You gotta blame Zidane. France was the better team. I didn't see all of the first half--I turned it on just in time to see Italy celebrating their goal. It sounds like, and from what I saw of the first half, Italy was better then. But in the second half France was clearly better, dominating far more than Italy had in the first half. And into overtime as well, Italy just looked tired. And then Zidane lets the Italian player goad him into a ridiculous attack, getting himself kicked out of the game, his last international game. It's just sad right now to watch the French go up to collect their second-place medals without Zidane among them. What difference would it have made? Who knows. Even into overtime, they were getting good chances--they even had a great chance with only 10 players out there. With 11 might they have scored then? Maybe. He's great at PKs, but would he have changed that outcome? France only missed one, so who knows which kicker he would have replaced. But it was just a disappointing end to his career. Classless, the anouncers were saying, and whatever the failings of the US announcers, I have to agree with that. I'm curious to learn what the Italian player must have been saying, but no matter how tasteless or classless it might have been, it shouldn't get a top-level player to react that way.

It's just a sad end to the Cup. OK, time to replay in my mind all the great soccer I've seen in the past month. Hopefully that will wash this bad taste from my mouth.

Saturday, July 08, 2006

I haven't been online much the past couple days. My older brother came out to visit. I'd known he was coming in early July, but I hadn't looked at exactly when for a little while, and was surprised on Monday to realize I had to go pick him up on Wednesday. We had a lot of fun though, even if our house didn't have a lot of the snacks and other food it would have been nice to have here. We had gone hiking on the fourth up in the Poudre Canyon with my sister- and brother-in-law. And then yesterday my brother and I went with my son again on another trail up the canyon. So now my son can say various combinations of fun, hiking, up, mountain, dada, and uncle John. Very cute, if I'm allowed to speak unbiasedly.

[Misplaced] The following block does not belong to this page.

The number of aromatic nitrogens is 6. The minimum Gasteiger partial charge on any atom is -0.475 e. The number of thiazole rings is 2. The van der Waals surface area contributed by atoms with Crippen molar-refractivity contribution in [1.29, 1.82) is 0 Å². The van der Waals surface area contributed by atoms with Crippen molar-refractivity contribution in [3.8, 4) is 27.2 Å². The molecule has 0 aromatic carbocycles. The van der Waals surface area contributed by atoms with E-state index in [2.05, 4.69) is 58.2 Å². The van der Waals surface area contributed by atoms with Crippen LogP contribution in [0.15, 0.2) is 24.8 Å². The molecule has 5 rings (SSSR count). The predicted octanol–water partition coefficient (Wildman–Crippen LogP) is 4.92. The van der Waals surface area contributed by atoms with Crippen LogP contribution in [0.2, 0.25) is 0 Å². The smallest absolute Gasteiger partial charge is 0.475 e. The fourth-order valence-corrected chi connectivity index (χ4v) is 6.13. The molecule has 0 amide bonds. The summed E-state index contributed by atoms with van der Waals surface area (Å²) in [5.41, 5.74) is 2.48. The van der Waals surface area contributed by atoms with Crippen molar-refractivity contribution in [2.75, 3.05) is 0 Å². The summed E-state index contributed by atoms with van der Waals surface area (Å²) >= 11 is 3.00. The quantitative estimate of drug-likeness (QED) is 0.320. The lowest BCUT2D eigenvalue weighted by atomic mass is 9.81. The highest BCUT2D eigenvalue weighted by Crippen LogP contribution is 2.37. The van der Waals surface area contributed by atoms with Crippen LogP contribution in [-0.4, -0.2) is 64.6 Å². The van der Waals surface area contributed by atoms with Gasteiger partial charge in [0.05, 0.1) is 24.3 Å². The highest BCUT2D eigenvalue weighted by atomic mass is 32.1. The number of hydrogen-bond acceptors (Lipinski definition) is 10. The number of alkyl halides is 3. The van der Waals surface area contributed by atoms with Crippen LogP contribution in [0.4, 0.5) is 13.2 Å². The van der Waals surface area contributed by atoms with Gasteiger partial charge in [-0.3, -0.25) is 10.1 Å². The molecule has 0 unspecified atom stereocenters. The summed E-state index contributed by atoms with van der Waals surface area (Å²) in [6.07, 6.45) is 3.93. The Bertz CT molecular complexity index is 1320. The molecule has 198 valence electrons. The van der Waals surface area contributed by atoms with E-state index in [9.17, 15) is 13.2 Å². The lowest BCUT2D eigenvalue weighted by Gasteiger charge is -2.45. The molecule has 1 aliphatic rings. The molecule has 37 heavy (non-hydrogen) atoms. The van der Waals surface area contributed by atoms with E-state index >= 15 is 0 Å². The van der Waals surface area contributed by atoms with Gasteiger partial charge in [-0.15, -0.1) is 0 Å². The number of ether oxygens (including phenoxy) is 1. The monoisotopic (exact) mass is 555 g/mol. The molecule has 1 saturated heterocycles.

Now I just have to get back into writing mode, including the shared world story, which is only a vague idea right now, or even a mish mash of contradictory ideas. I just wanted to use the word mish mash.

Wednesday, July 05, 2006


I wasn't able to get to my blog yesterday afternoon when I'd intended to post something. I could get to other blogspot blogs, but everytime I tried to get to my own, whether through a link or typing it in, or even getting to my account, my browser crashed. I eventually even opened Internet Explorer (horror of horrors) and that crashed too. Seems to be working fine today.

So I think I'd planned to comment on the semifinal yesterday. I'll just say now that though I was cheering for Germany, I can't argue with those two pretty goals in the final minutes. It's devastating for the German players to come so close, but it made for an exciting game.

Back in high school, my team was playing the number one ranked team in the state during the tournament, and we came to within 30 seconds of a penalty shootout (playing complete lock-down defense with a very good keeper). It was heartbreaking to come so close, but we knew they were the better team, so we were just proud of how close we'd come.

Sunday, July 02, 2006

Yankee Dutch, joeno

So my own ancestry is Dutch (mostly...say, 85% or so), and I grew up in an area with many others of Dutch descent. Even the college I went to (Calvin College) was founded by Dutch immigrants and continues to be probably about 50% Dutch or maybe more. Both of my grandfathers came to the US from the Netherlands, while my grandmothers were born, one in Denver one in New Mexico territory, to recent immigrants. Thing is, my grandparents, like many immigrants even today, were adamant about their kids being American. So I don't know any Dutch. I also feel like I've been discouraged from appreciating my Dutch heritage--not by my parents or anything, but because many places I've been had a Dutch origin but have opened up to many other people. Understandably, those who aren't Dutch feel a bit overwhelmed by that and make a point of their not being Dutch, and suddenly I feel ashamed that I am. I try to downplay that part of me. And then I turn around and see third-generation Hispanic people and think what a shame it is when they don't know their ancestral language. I love Spanish and am much more familiar with the various Spanish and Latin American cultures than I am with actual culture of the Netherlands. All this to give a bit of insight into a paradox within my own identity.